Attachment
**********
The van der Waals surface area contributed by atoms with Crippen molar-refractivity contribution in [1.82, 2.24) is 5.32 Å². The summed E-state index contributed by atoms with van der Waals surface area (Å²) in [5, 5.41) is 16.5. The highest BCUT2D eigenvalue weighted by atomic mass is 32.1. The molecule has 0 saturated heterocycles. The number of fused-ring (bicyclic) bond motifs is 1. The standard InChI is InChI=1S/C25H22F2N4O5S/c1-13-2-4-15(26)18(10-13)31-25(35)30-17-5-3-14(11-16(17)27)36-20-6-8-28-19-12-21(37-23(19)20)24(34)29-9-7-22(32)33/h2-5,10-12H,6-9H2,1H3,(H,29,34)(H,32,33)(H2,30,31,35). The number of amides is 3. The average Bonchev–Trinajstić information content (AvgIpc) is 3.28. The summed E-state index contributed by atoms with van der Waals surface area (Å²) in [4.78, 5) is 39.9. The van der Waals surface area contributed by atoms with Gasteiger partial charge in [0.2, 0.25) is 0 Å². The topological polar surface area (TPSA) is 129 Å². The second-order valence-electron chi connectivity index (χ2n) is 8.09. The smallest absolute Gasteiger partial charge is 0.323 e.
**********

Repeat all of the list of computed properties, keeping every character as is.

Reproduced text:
The van der Waals surface area contributed by atoms with Crippen molar-refractivity contribution in [1.82, 2.24) is 5.32 Å². The summed E-state index contributed by atoms with van der Waals surface area (Å²) in [5, 5.41) is 16.5. The highest BCUT2D eigenvalue weighted by atomic mass is 32.1. The molecule has 0 saturated heterocycles. The number of fused-ring (bicyclic) bond motifs is 1. The standard InChI is InChI=1S/C25H22F2N4O5S/c1-13-2-4-15(26)18(10-13)31-25(35)30-17-5-3-14(11-16(17)27)36-20-6-8-28-19-12-21(37-23(19)20)24(34)29-9-7-22(32)33/h2-5,10-12H,6-9H2,1H3,(H,29,34)(H,32,33)(H2,30,31,35). The number of amides is 3. The average Bonchev–Trinajstić information content (AvgIpc) is 3.28. The summed E-state index contributed by atoms with van der Waals surface area (Å²) in [4.78, 5) is 39.9. The van der Waals surface area contributed by atoms with Gasteiger partial charge in [0.2, 0.25) is 0 Å². The topological polar surface area (TPSA) is 129 Å². The second-order valence-electron chi connectivity index (χ2n) is 8.09. The smallest absolute Gasteiger partial charge is 0.323 e.